- GEC Secretariat team, UK: This is a group from UK that ties all of us together, at times when we are flowing in our own fine direction, which is most of the time. Some of them, I talk almost on a monthly basis like Stuart (Programme Lead), Catriona (Project Manager) and Chris (Communications Manager). Some others, whom you talk to, perhaps once in six months, Oliver and Emily. And yet some others, that I was meeting for the first time, Laura. There were many floating conversations I had with all. Snippets of some that I shall keep with me for long are scribbled hereby. Stuart is one of the most enthusiastic and optimistic child trapped in the body of the adult. The strongest part about him is also that he has more logical arguments than a child to also get his way around people, around arguments. There hasn’t been a dull moment when Stuart is around. I shall never forget our conversations on truth, realities, religion, perspectives, the idea of conversation and many many things more. He of course is a conscientious man but also a conscious one, conscious about being a Brit. So as a part of the conversation, he will always tell you what a typically Brit man would do, and how he does it. It is funny and informative. Catriona, on the other end is that carefully poised and gentle soul. I was amazed at how she hasn’t aged at all, when she was around 12 years older than me, with a kid back home. To me she felt a young soul, physically as well as emotionally, as a person. Life goals, it gives to one self! And then we have Chris – who would love to be that amazing person, but always behind the cameras. Never met anyone who despises Camera as much as Chris, in a long time. Camera is not his thing, but conversations definitely are. I think the peak moment was when this man from SDC had joined us on one of the dinner nights and Chris had told me how important he is, as a donor group and we must make our case. I was tipsy enough to take this as a command and went on like water from an opened tap, making emotional and somewhat logical claims to fame for GEC. To the extent that as the night went by Chris had to signal me that the jar is full to brim and it is a good idea to close the tap instead of letting the water flow out. A bit embarrassing but more fun. Seagulls in their UK office were again an intriguing story that left me in a pleasant surprise. Of course it wasn’t pleasant I was told. But one thing was for sure, Catriona and Chris had their heart in the green and were learning of how inclusion in economy is compromised with and without green.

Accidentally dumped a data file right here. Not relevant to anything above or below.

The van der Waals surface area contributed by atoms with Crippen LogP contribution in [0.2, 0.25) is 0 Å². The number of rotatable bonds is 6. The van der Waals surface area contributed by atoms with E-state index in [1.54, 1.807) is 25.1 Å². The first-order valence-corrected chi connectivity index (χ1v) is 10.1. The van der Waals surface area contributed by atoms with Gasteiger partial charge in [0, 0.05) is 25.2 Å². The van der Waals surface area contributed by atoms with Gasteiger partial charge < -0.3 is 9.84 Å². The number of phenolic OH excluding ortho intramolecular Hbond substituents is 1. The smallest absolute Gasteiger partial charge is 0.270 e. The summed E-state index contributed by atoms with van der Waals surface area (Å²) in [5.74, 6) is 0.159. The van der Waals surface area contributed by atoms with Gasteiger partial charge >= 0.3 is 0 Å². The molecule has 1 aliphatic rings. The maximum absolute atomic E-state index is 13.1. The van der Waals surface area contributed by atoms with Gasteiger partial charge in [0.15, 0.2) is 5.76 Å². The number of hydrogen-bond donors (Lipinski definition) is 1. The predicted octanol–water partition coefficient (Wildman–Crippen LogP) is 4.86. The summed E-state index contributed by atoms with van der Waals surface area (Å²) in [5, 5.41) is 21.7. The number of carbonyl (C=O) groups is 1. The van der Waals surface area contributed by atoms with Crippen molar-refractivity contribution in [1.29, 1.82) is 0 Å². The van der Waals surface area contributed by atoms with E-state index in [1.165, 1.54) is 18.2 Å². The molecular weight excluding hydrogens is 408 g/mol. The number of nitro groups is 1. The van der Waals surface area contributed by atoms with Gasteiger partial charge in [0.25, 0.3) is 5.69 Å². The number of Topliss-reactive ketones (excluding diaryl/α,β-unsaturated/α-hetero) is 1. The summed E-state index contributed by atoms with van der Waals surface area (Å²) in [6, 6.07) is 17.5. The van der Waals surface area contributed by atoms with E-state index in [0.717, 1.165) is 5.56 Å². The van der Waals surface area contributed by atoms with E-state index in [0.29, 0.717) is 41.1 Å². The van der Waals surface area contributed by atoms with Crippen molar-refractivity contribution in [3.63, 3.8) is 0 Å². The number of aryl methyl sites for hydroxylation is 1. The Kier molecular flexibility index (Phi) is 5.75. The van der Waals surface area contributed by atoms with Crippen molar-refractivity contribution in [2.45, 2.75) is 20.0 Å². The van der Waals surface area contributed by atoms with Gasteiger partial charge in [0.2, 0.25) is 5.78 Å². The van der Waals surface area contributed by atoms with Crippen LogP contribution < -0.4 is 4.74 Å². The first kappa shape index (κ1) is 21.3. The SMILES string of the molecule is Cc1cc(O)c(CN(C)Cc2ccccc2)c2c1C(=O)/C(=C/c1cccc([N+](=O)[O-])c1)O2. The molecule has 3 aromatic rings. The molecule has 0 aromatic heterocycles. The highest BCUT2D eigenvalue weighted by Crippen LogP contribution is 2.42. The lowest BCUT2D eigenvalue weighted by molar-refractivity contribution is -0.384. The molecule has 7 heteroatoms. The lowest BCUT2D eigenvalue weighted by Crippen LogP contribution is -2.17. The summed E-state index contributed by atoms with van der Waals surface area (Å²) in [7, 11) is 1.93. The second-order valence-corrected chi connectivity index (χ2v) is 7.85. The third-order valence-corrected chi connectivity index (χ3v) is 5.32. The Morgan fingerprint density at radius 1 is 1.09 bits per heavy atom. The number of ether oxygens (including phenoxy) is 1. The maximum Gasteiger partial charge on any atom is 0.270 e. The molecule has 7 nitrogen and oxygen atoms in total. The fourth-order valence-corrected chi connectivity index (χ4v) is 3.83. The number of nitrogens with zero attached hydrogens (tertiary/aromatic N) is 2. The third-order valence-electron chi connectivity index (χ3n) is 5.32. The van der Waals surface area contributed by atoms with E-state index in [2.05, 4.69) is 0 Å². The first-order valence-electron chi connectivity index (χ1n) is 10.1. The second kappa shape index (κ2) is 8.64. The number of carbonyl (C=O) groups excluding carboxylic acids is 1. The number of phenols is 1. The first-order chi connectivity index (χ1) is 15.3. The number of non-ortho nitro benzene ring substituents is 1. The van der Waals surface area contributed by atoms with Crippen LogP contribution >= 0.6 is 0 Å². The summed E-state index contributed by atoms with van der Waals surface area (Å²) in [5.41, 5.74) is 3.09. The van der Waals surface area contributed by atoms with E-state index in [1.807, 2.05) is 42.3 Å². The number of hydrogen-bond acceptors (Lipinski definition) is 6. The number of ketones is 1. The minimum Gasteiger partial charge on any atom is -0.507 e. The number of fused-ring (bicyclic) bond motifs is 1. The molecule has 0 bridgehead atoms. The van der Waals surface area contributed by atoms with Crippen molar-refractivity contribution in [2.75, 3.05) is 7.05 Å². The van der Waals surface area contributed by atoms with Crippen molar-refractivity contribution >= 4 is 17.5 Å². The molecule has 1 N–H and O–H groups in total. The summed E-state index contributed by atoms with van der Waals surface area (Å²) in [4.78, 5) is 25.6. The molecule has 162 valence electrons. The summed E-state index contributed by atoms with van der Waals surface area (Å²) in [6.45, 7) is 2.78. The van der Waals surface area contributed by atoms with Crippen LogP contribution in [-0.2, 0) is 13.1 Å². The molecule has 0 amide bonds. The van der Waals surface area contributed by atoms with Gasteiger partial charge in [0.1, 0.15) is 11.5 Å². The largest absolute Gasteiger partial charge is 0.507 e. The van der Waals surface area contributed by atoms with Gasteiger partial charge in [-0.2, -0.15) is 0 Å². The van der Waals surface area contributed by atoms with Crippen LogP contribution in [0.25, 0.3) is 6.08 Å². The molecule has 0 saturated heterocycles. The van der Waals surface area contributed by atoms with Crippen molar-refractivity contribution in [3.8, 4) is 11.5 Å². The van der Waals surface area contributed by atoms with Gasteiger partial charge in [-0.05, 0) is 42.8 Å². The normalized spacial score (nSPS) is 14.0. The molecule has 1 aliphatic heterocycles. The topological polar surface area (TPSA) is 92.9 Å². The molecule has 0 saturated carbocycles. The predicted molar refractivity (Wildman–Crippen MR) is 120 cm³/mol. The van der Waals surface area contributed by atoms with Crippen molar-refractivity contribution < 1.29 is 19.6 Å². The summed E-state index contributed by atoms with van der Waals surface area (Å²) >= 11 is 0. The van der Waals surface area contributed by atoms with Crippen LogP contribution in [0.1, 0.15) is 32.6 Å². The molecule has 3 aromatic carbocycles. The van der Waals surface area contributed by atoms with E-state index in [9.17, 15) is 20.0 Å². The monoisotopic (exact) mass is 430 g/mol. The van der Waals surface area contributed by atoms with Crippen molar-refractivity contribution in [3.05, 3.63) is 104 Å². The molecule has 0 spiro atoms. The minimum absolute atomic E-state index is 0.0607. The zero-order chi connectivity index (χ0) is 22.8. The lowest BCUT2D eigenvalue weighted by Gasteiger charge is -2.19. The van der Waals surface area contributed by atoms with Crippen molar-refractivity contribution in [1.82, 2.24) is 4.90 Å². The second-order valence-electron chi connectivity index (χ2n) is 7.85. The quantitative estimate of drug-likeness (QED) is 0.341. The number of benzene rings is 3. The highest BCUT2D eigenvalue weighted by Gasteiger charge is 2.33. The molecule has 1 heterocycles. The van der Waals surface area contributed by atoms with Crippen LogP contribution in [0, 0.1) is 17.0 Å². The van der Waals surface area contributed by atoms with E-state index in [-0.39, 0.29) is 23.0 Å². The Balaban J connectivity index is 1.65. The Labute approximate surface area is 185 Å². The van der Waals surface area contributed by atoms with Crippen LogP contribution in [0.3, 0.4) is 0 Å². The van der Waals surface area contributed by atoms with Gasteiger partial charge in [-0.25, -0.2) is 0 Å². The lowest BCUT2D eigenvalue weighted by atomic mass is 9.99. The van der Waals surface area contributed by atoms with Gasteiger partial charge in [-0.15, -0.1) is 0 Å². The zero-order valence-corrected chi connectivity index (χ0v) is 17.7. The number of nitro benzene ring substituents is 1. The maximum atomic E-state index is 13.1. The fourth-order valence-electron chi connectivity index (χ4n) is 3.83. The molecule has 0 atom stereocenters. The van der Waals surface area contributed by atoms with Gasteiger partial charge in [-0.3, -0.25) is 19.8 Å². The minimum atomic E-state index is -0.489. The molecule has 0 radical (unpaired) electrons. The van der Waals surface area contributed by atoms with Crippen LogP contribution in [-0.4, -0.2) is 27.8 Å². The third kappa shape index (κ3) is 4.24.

Oliver has been leading the GEC network. He had an aura like that of George, our President at DA till 2018. He would be precise with words, funny, strict and humble at the same time. On one of the occasions, when most of us from the GEC national hubs got disappointed with the PAGE proceedings, we decided to go and have a conversation with Oliver. It just so happened that we met him and sat to have a conversation, I was directed to appropriately articulate. I shared our disbeliefs and he heard them very carefully. As I stopped, he began with complete empathy and compassion that what we believed was completely true to its being. After we felt we were at parity, he began telling us how he has fought GEC’s way to be a partner at PAGE today. After another 10 minutes of his journey, we were convinced to ask him what he wants us to do, like the kids follow after the Pied Pipers song. Emily, I would say was a great listener. She was hearing all of us out, all the time. Letting us understand our thoughts and emotions from what she could decipher. Not a lot of chance that I got to speak with her, but she gave the vibes of being in the centre of global conversations on green economy for a long time, and looking or islands of hope that this will make a difference at scale, one day.